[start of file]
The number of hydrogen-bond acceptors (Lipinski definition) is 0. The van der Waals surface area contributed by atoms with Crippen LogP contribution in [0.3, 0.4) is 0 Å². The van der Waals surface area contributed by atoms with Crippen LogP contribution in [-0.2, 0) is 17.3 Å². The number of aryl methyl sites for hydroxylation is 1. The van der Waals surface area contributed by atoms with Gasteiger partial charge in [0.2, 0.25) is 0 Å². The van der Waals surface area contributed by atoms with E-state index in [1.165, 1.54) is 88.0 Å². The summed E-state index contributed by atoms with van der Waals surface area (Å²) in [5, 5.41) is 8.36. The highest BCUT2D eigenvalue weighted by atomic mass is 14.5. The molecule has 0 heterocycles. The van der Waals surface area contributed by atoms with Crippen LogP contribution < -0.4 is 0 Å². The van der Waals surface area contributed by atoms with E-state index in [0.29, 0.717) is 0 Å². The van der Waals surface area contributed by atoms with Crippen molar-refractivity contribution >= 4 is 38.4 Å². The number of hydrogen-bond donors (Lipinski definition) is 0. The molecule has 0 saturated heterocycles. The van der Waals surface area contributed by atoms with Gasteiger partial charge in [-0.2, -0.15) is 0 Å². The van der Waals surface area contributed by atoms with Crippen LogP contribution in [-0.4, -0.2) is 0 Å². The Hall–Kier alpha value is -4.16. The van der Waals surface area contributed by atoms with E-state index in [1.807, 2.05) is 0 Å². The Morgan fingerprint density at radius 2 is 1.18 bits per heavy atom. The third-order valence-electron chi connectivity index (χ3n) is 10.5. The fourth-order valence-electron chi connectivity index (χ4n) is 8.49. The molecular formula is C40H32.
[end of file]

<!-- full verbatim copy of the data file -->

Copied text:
The number of hydrogen-bond acceptors (Lipinski definition) is 0. The van der Waals surface area contributed by atoms with Crippen LogP contribution in [0.3, 0.4) is 0 Å². The van der Waals surface area contributed by atoms with Crippen LogP contribution in [-0.2, 0) is 17.3 Å². The number of aryl methyl sites for hydroxylation is 1. The van der Waals surface area contributed by atoms with Gasteiger partial charge in [0.2, 0.25) is 0 Å². The van der Waals surface area contributed by atoms with E-state index in [1.165, 1.54) is 88.0 Å². The summed E-state index contributed by atoms with van der Waals surface area (Å²) in [5, 5.41) is 8.36. The highest BCUT2D eigenvalue weighted by atomic mass is 14.5. The molecule has 0 heterocycles. The van der Waals surface area contributed by atoms with Crippen LogP contribution < -0.4 is 0 Å². The van der Waals surface area contributed by atoms with E-state index in [0.29, 0.717) is 0 Å². The van der Waals surface area contributed by atoms with Crippen molar-refractivity contribution >= 4 is 38.4 Å². The number of hydrogen-bond donors (Lipinski definition) is 0. The molecule has 0 saturated heterocycles. The van der Waals surface area contributed by atoms with Gasteiger partial charge in [-0.2, -0.15) is 0 Å². The van der Waals surface area contributed by atoms with Crippen LogP contribution in [-0.4, -0.2) is 0 Å². The Hall–Kier alpha value is -4.16. The van der Waals surface area contributed by atoms with E-state index in [1.807, 2.05) is 0 Å². The Morgan fingerprint density at radius 2 is 1.18 bits per heavy atom. The third-order valence-electron chi connectivity index (χ3n) is 10.5. The fourth-order valence-electron chi connectivity index (χ4n) is 8.49. The molecular formula is C40H32.